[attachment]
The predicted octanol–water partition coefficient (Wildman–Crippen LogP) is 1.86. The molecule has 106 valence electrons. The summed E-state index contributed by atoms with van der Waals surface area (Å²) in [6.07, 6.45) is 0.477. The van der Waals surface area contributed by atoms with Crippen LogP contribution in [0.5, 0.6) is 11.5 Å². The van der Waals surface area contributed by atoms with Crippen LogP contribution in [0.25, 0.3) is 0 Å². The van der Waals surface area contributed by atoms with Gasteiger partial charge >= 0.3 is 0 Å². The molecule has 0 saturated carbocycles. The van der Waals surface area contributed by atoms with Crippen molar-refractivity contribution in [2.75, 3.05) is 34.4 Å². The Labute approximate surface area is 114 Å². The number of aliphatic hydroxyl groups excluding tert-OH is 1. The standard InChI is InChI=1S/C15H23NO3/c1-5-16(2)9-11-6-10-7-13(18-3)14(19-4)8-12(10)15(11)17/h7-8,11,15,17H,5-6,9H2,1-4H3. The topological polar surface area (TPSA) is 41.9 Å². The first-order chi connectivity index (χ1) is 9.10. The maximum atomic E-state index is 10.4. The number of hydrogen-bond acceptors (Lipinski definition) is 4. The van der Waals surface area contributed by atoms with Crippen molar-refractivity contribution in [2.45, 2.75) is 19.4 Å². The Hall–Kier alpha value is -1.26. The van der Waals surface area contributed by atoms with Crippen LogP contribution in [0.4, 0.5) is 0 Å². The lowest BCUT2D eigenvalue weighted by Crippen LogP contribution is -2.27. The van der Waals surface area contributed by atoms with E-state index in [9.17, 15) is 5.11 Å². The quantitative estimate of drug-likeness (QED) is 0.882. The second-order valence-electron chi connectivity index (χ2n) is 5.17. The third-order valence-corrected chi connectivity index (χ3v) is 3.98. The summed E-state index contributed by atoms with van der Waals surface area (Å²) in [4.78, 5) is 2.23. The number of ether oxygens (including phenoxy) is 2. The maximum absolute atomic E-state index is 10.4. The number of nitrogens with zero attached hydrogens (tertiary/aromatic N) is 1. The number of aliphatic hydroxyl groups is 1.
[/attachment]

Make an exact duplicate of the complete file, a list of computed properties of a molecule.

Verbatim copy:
The predicted octanol–water partition coefficient (Wildman–Crippen LogP) is 1.86. The molecule has 106 valence electrons. The summed E-state index contributed by atoms with van der Waals surface area (Å²) in [6.07, 6.45) is 0.477. The van der Waals surface area contributed by atoms with Crippen LogP contribution in [0.5, 0.6) is 11.5 Å². The van der Waals surface area contributed by atoms with Crippen LogP contribution in [0.25, 0.3) is 0 Å². The van der Waals surface area contributed by atoms with Gasteiger partial charge >= 0.3 is 0 Å². The molecule has 0 saturated carbocycles. The van der Waals surface area contributed by atoms with Crippen molar-refractivity contribution in [2.75, 3.05) is 34.4 Å². The Labute approximate surface area is 114 Å². The number of aliphatic hydroxyl groups excluding tert-OH is 1. The standard InChI is InChI=1S/C15H23NO3/c1-5-16(2)9-11-6-10-7-13(18-3)14(19-4)8-12(10)15(11)17/h7-8,11,15,17H,5-6,9H2,1-4H3. The topological polar surface area (TPSA) is 41.9 Å². The first-order chi connectivity index (χ1) is 9.10. The maximum atomic E-state index is 10.4. The number of hydrogen-bond acceptors (Lipinski definition) is 4. The van der Waals surface area contributed by atoms with Crippen molar-refractivity contribution in [2.45, 2.75) is 19.4 Å². The Hall–Kier alpha value is -1.26. The van der Waals surface area contributed by atoms with Crippen LogP contribution in [0.4, 0.5) is 0 Å². The lowest BCUT2D eigenvalue weighted by Crippen LogP contribution is -2.27. The van der Waals surface area contributed by atoms with E-state index in [9.17, 15) is 5.11 Å². The quantitative estimate of drug-likeness (QED) is 0.882. The second-order valence-electron chi connectivity index (χ2n) is 5.17. The third-order valence-corrected chi connectivity index (χ3v) is 3.98. The summed E-state index contributed by atoms with van der Waals surface area (Å²) in [4.78, 5) is 2.23. The number of ether oxygens (including phenoxy) is 2. The maximum absolute atomic E-state index is 10.4. The number of nitrogens with zero attached hydrogens (tertiary/aromatic N) is 1. The number of aliphatic hydroxyl groups is 1.